IUDs May Reduce Ovarian Cancer Risk by 30%

This contraceptive method may provide more benefits beyond contraception, but more research is needed in this area.

Women who have ever used an intrauterine device (IUD) for birth control may have a 30% lower risk for ovarian cancer.

“Amongst women seeking to use contraception, this newly described advantage of the IUD may influence a woman’s choice of contraceptive method,” said Dr. Jacques Balayla, obstetrician-gynecologist, epidemiologist and Osler fellow at McGill University in Montreal, Canada and medical director at Clinique MedicElle in Montreal, in an interview with CURE®.

The study, conducted by Balayla and colleagues and published in the Journal of Obstetrics and Gynaecology, aimed to assess the additional benefits of IUD use in women.

“The IUD has become the most important method of contraception used today,” Balayla explained. “Part of the clinical counseling involves describing the risks and benefits of using the IUD even beyond its main utility as a contraceptive. We know that the use of the levonorgestrel IUD reduces the risk of uterine cancer. We sought out to determine whether a similar benefit took place regarding ovarian cancer.”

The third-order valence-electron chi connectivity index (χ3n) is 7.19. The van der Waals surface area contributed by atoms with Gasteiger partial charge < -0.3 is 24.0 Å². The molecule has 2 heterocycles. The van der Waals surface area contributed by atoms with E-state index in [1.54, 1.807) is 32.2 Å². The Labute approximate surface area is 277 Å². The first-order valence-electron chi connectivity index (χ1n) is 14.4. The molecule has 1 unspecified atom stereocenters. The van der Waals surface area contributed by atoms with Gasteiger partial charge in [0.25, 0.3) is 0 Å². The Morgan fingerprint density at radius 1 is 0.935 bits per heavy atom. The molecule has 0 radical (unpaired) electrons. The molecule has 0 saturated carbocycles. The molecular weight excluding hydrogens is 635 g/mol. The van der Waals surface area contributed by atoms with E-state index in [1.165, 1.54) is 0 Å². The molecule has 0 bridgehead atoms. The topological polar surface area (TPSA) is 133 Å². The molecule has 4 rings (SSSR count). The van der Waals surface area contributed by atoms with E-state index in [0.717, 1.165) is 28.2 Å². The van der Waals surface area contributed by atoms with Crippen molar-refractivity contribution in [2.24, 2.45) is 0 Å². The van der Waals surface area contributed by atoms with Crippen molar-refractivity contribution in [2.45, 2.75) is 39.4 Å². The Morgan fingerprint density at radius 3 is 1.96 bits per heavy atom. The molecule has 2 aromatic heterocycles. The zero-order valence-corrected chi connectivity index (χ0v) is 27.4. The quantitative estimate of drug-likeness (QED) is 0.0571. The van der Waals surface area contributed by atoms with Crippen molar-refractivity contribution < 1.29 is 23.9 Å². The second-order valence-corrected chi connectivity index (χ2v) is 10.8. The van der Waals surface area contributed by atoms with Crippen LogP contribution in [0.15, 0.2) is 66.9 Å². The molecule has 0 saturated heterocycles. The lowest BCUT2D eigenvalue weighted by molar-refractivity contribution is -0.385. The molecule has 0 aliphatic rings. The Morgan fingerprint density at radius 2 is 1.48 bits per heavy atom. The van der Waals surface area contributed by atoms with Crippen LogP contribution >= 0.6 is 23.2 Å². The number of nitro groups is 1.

To assess this, researchers analyzed data from four previously conducted studies with patients who ever used an IUD and five previous studies with patients who never used the device. Compared with women who never used an IUD, those who have had a lower risk for ovarian cancer by approximately 30%.

“The IUD therefore represents one of the handful of ways the risk for ovarian cancer can be reduced,” Balayla said.

The relationship between IUD use and a lower risk for ovarian cancer persisted after limiting the analysis to studies of patients who received a levonorgestrel intrauterine system.

“It is unclear what the mechanism is at this time, but the theoretical possibilities include the following: mechanical barrier against potential carcinogenic agents, decreased retrograde menstruation and displacement of endometrial cells, (and) progesterone-induced benefit amongst hormonal IUDs,” Balayla noted.

Although a reduced risk for ovarian cancer with IUD use is promising, more research is needed in this area.

“The studies included in the meta-analysis (were) observational and primarily retrospective in nature,” Balayla said. “Ideally, a prospective cohort or randomized-controlled trial may better answer the question.”

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